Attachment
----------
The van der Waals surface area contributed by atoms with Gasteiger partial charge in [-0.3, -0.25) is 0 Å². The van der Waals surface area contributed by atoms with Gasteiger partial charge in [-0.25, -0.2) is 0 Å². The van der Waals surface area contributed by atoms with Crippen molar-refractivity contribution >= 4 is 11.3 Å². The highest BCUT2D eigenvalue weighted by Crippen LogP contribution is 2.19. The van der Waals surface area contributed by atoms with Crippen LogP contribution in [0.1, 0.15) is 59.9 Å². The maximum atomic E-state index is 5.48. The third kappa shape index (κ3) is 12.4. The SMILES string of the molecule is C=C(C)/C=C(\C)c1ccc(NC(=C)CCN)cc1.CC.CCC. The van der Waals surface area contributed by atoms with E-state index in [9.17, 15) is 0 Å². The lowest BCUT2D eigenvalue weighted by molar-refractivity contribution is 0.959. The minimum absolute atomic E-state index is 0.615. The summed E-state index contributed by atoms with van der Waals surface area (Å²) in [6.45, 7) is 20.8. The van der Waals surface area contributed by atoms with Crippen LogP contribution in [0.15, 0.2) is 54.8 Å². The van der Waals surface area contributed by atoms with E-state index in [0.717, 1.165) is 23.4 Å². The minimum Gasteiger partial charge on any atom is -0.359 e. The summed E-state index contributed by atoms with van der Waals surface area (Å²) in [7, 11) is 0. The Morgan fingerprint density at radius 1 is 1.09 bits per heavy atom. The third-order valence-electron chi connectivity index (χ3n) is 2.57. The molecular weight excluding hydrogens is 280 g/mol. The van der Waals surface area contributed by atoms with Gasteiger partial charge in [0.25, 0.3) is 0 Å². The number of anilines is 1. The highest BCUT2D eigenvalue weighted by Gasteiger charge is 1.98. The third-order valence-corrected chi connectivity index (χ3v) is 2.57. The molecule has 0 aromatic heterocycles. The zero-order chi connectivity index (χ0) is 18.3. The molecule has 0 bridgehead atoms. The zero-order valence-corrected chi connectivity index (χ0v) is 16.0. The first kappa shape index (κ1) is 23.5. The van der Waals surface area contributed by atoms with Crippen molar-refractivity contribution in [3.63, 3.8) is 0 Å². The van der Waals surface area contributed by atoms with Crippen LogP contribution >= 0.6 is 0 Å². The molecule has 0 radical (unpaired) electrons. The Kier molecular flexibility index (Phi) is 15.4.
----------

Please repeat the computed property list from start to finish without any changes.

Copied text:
The van der Waals surface area contributed by atoms with Gasteiger partial charge in [-0.3, -0.25) is 0 Å². The van der Waals surface area contributed by atoms with Gasteiger partial charge in [-0.25, -0.2) is 0 Å². The van der Waals surface area contributed by atoms with Crippen molar-refractivity contribution >= 4 is 11.3 Å². The highest BCUT2D eigenvalue weighted by Crippen LogP contribution is 2.19. The van der Waals surface area contributed by atoms with Crippen LogP contribution in [0.1, 0.15) is 59.9 Å². The maximum atomic E-state index is 5.48. The third kappa shape index (κ3) is 12.4. The SMILES string of the molecule is C=C(C)/C=C(\C)c1ccc(NC(=C)CCN)cc1.CC.CCC. The van der Waals surface area contributed by atoms with E-state index in [9.17, 15) is 0 Å². The lowest BCUT2D eigenvalue weighted by molar-refractivity contribution is 0.959. The minimum absolute atomic E-state index is 0.615. The summed E-state index contributed by atoms with van der Waals surface area (Å²) in [6.45, 7) is 20.8. The van der Waals surface area contributed by atoms with Crippen LogP contribution in [0.15, 0.2) is 54.8 Å². The van der Waals surface area contributed by atoms with E-state index in [0.717, 1.165) is 23.4 Å². The minimum Gasteiger partial charge on any atom is -0.359 e. The summed E-state index contributed by atoms with van der Waals surface area (Å²) in [7, 11) is 0. The Morgan fingerprint density at radius 1 is 1.09 bits per heavy atom. The third-order valence-electron chi connectivity index (χ3n) is 2.57. The molecular weight excluding hydrogens is 280 g/mol. The van der Waals surface area contributed by atoms with Gasteiger partial charge in [0.25, 0.3) is 0 Å². The number of anilines is 1. The highest BCUT2D eigenvalue weighted by Gasteiger charge is 1.98. The third-order valence-corrected chi connectivity index (χ3v) is 2.57. The molecule has 0 aromatic heterocycles. The zero-order chi connectivity index (χ0) is 18.3. The molecule has 0 bridgehead atoms. The zero-order valence-corrected chi connectivity index (χ0v) is 16.0. The first kappa shape index (κ1) is 23.5. The van der Waals surface area contributed by atoms with Crippen molar-refractivity contribution in [3.63, 3.8) is 0 Å². The van der Waals surface area contributed by atoms with Crippen LogP contribution >= 0.6 is 0 Å². The molecule has 0 radical (unpaired) electrons. The Kier molecular flexibility index (Phi) is 15.4.